The Decision to Forgive: Sex, Gender, and the Likelihood to Forgive Partner Transgressions.

By Guest Author Andrea Milholland

Most people crave the closeness and security found in romantic relationships.  However, as humans, we also make mistakes that can put these relationships in jeopardy.  As a female who is currently dating, I am curious to discover if gender plays a role in likeliness to forgive a romantic partner, and why.

In this study, 145 heterosexual couples (ranging from causally dating to married) completed surveys concerning their individual gender role, forgiveness towards their partner, relationship satisfaction, and apology trends.  The researchers discovered the following:

Gender role: Four gender categories for both sexes emerged based on a BSRI scale: masculine, feminine, androgynous (masculine & feminine), and undifferentiated (neither masculine nor feminine).
Forgiveness: Concerning biological sex, men were found to be the most forgiving.  Women reported more feelings of ‘hurt’, which affects their likelihood to forgive. However, concerning gender roles, feminine/androgynous men and women were more likely to forgive their partners when compared with masculine/undifferentiated.
Relationship Satisfaction: Both men and women were more likely to forgive when satisfied with their relationship.  Women, overall, showed more relationship satisfaction than men.  Couples involved in longer relationships tended to rate higher in terms of relationship satisfaction.
Apology trends: Men apologized slightly more often, with more sincerity, according to their partners, than women did.

In essence, forgiveness is dependent on a variety of factors, including the severity of the transgression.  Forgiveness is seen as an interpersonal act that requires empathy, caring, and understanding.  Traditionally, these traits are viewed as feminine in most societies.  However, it is important to note that feminine and androgynous men were most likely to forgive. Regardless of gender, relationship satisfaction was found to be the primary factor regarding likeliness to forgive.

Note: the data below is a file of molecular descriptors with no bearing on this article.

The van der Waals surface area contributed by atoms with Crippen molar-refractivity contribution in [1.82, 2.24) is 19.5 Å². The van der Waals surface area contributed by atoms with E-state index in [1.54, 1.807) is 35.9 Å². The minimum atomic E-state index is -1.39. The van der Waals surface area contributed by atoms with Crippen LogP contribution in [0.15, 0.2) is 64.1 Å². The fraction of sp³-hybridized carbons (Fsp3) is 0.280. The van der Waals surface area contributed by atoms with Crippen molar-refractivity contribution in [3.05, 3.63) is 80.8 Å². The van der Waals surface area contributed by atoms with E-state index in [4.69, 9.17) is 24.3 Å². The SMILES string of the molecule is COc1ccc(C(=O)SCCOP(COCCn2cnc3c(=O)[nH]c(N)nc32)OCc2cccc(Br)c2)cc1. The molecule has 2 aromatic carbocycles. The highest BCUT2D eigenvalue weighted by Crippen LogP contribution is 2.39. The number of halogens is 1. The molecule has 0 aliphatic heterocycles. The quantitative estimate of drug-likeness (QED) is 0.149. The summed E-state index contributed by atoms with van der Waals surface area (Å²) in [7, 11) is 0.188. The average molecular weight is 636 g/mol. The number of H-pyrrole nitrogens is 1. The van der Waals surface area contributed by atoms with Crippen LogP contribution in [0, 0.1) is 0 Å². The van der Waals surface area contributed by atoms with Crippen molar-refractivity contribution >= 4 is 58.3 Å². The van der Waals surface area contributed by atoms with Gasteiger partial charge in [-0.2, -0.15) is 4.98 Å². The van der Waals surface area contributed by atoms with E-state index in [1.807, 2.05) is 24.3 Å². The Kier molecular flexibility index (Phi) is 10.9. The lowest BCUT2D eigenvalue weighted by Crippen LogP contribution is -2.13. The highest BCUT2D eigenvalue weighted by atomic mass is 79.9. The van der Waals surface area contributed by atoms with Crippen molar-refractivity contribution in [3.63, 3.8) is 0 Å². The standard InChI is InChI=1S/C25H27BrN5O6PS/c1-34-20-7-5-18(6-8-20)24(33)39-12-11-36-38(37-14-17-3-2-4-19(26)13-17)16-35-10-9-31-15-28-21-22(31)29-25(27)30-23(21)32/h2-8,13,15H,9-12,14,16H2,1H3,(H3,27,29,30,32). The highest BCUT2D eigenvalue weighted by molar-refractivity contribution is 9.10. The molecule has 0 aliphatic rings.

Understanding that relationship satisfaction has the largest impact on forgiveness, it is important for the partner to weigh the positives and the negatives resulting from their significant other’s flaw or mistake.  If the transgression does not compare to the happiness caused by the relationship, forgiveness is beneficial.  However, if this is not the case, the relationship should end.  Based on this study, if you view forgiveness as a positive trait in a significant other, it is best to look for increased feminine or androgynous characteristics.


Sidelinger, R., Frisby, B., & McMullen, A. (2009). The decision to forgive: sex, gender, and the likelihood to forgive partner transgressions. Communication Studies, 60(2), 164-179.

Good Relationship Management Causes Partners to Perform Better at Home and Work

By Guest Author Hillary White

Many companies today do not take a particular interest in the well-being of its employees. However, if a company spent resources on relationship management programs, recent evidence indicates that both the employee and the company benefit in the long run.

Schaer, Bodenmann, and Klink suggest that experiences at the workplace and couple’s life are closely connected to each other and that unresolved stress in one domain affects the other domain in a significant manner. This means that stress in a person’s work has a negative effect on that person’s home life, and stress at home has a negative effect in a person’s work. Stress from one area tends to spillover into the other area. Parents who are overwhelmed at work tend not to be as good of parents as those who are not under the same stress. Conversely, people under stress at home tend to perform at a lower quality at work.

The authors tested the theory on 157 couples. The couples were split into three conditions/groups: Couples Coping Enhancement Training, an individual-oriented coping intervention, and a control group. Each training session totaled 15 hours over one weekend.

The authors suggest that companies should invest more in the well-being of the relationship of their employees in order to improve the success of the company overall. If a company spends time and money on relationship maintenance programs, then employees will perform better at work. The authors’ study suggests that Couples Coping Enhancement Training is the best program for companies to use. Couples Coping Enhancement Training is a preventative intervention that teaches couples how to cope with stress together and individually. This method is shown to be more successful than an individual coping method. Couples Coping Enhancement Training has shown to improve relationship quality. Couples who participate in Couples Coping Enhancement Training show a greater increase in communication skills and the ability to cope with stress together.

The authors advocate that if companies provide Couples Coping Enhancement Training to its employees, then productivity of employees will greatly improve. Most companies today do not take an interest in the personal lives and relationships of its employees. However, the findings suggest that companies which do take measures to ensure the success and well-being of employee relationships outperform companies that do not.

Schaer, M., Bodenmann, G., & Klink, T. (2008). Balancing work and relationship: couples coping enhancement training (CCET) in the workplace. Applied Psychology: An International Review , 57, 71-89.